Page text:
It’s 60 years since the first TV ads appeared on our screens. From jumpy, black and white beginnings, they’ve become familiar to everyone – robots advertising instant mashed potato, drumming gorillas selling chocolate and the obligatory car ad with someone driving around winding Alpine roads with a smile on their face.
But as we mark six decades of the TV ad, are they in danger of being pensioned off? And is anyone actually watching them anymore?
Ask yourself where you’re most used to seeing ads. Twenty years ago, the answers would probably include newspapers, magazines and, of course, television.
Now however, it’s all about online. The decline of print advertising has been well documented as outlets have gradually switched to digital. And TV viewing habits have altered significantly. We can pause live TV and skip any ad breaks, we’re often viewing recorded or catch-up services and TV in general is competing for the time that we might otherwise spend looking at smartphones and tablets.
On top of all of this, developments in online advertising are allowing advertisers to be highly targeted with where their adverts will show and who will see them. All in all, TV is being forced to make changes to avoid the risk of being completely left behind.
Sure enough, those changes are putting TV advertising back towards the top of the media hierarchy. One of the key contributors has been Sky, who realised that the gravitas that TV advertising used to hold was vanishing and a hugely expensive shotgun approach through TV ads had a limited life span in a world where brands are looking to cut wastage from every angle.
This brought about the launch of Sky AdSmart. AdSmart allows advertisers to use the data that Sky holds on its customers to target specific audiences by location, age, income and a number of other factors, eradicating any need to target certain placements based on assumptions that your audience will be watching.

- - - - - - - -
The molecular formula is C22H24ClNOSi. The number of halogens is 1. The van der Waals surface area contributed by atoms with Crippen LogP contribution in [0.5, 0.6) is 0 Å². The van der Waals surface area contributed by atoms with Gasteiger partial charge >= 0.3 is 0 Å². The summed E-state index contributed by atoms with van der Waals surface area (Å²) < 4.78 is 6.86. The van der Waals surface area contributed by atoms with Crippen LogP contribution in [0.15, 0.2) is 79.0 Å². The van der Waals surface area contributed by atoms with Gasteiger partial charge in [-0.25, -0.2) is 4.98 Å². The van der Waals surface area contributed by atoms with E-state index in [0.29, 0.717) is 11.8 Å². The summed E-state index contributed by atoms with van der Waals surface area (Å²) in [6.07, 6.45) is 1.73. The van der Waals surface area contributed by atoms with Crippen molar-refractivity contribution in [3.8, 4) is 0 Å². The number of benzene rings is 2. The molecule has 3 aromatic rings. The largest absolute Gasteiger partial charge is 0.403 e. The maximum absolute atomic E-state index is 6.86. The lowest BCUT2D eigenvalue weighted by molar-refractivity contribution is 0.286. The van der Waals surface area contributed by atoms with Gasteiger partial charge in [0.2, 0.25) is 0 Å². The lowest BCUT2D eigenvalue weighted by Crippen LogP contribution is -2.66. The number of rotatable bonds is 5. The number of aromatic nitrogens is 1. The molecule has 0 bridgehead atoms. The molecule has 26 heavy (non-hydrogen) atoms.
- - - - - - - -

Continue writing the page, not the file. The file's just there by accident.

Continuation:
Not only is AdSmart able to locate your audience but it will also only charge the advertiser for a full viewing of the advert (over 75% duration at normal speed). This means that Sky’s customers are seeing adverts that a more relevant while brands are minimising wastage.
In addition, the targeting options that AdSmart offers means that the potential reach of the advert can be reduced, meaning a much more affordable entry level.
With two (or more) screens vying for a consumer’s attention in the form of TVs, tablets and phone, especially during ad breaks, advertisers have also had to look at how they can use the positives and take advantage of the different ways in which people can now access ads.
Continuing the story of an advertisement is proving very effective and a great way to get more out of TV advertising. Brands are finding ways to engage their audience beyond the TV advert and generate more value.
Social media is an extremely useful place to continue a story from a TV ad and immerse the customer in the experience. As well as the use of hashtags, adverts can be targeted at users who are watching (and discussing) the show that’s on when your advert is shown. Listening and monitoring conversations on social is also a great way to engage with this audience.
The use of the app Shazam is increasing in popularity among advertisers to ease the journey for users to find out more information following the 30 seconds of advert.
Jaguar use the audio recognition app Shazam to enable TV viewers of their advert to get additional information on the F-Type by ‘Shazaming’ it. And with Shazam’s introduction of visual recognition it will soon be easier than ever to buy directly from a TV advert.